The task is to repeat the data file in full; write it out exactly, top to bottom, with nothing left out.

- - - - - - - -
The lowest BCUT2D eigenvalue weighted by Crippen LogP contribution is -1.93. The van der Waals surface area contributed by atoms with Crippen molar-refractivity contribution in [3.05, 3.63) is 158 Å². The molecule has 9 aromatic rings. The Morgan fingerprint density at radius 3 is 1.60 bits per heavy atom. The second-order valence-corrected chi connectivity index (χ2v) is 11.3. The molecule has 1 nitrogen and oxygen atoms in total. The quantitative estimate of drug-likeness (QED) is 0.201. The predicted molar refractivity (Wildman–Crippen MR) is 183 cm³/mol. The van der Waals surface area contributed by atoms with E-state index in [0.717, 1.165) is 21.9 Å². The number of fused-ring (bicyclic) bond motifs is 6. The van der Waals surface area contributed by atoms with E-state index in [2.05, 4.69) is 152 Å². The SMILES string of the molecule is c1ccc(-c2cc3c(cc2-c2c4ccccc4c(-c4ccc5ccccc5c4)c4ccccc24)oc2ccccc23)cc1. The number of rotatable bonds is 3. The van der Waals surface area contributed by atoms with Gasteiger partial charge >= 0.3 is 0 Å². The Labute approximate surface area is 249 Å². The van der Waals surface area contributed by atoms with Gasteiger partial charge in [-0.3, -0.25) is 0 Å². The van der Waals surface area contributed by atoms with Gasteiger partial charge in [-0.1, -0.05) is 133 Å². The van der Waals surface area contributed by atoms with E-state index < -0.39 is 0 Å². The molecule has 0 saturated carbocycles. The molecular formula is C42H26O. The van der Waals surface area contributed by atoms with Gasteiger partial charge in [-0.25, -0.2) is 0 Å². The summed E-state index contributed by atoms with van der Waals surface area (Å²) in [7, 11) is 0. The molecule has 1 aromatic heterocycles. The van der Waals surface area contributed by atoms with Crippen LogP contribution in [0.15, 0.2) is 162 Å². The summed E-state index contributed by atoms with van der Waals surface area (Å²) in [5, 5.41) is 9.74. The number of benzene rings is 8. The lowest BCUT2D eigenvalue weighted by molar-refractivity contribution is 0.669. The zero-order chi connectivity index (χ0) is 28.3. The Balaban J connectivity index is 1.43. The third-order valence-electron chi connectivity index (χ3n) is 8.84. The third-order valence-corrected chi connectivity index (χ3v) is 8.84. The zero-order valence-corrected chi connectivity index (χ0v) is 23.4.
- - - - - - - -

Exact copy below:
The lowest BCUT2D eigenvalue weighted by Crippen LogP contribution is -1.93. The van der Waals surface area contributed by atoms with Crippen molar-refractivity contribution in [3.05, 3.63) is 158 Å². The molecule has 9 aromatic rings. The Morgan fingerprint density at radius 3 is 1.60 bits per heavy atom. The second-order valence-corrected chi connectivity index (χ2v) is 11.3. The molecule has 1 nitrogen and oxygen atoms in total. The quantitative estimate of drug-likeness (QED) is 0.201. The predicted molar refractivity (Wildman–Crippen MR) is 183 cm³/mol. The van der Waals surface area contributed by atoms with E-state index in [0.717, 1.165) is 21.9 Å². The number of fused-ring (bicyclic) bond motifs is 6. The van der Waals surface area contributed by atoms with E-state index in [2.05, 4.69) is 152 Å². The SMILES string of the molecule is c1ccc(-c2cc3c(cc2-c2c4ccccc4c(-c4ccc5ccccc5c4)c4ccccc24)oc2ccccc23)cc1. The number of rotatable bonds is 3. The van der Waals surface area contributed by atoms with Gasteiger partial charge >= 0.3 is 0 Å². The Labute approximate surface area is 249 Å². The van der Waals surface area contributed by atoms with Gasteiger partial charge in [-0.3, -0.25) is 0 Å². The van der Waals surface area contributed by atoms with Gasteiger partial charge in [-0.1, -0.05) is 133 Å². The van der Waals surface area contributed by atoms with E-state index < -0.39 is 0 Å². The molecule has 0 saturated carbocycles. The molecular formula is C42H26O. The van der Waals surface area contributed by atoms with Gasteiger partial charge in [-0.25, -0.2) is 0 Å². The summed E-state index contributed by atoms with van der Waals surface area (Å²) in [7, 11) is 0. The molecule has 1 aromatic heterocycles. The van der Waals surface area contributed by atoms with Crippen LogP contribution in [0.15, 0.2) is 162 Å². The summed E-state index contributed by atoms with van der Waals surface area (Å²) in [5, 5.41) is 9.74. The number of benzene rings is 8. The lowest BCUT2D eigenvalue weighted by molar-refractivity contribution is 0.669. The zero-order chi connectivity index (χ0) is 28.3. The Balaban J connectivity index is 1.43. The third-order valence-electron chi connectivity index (χ3n) is 8.84. The third-order valence-corrected chi connectivity index (χ3v) is 8.84. The zero-order valence-corrected chi connectivity index (χ0v) is 23.4.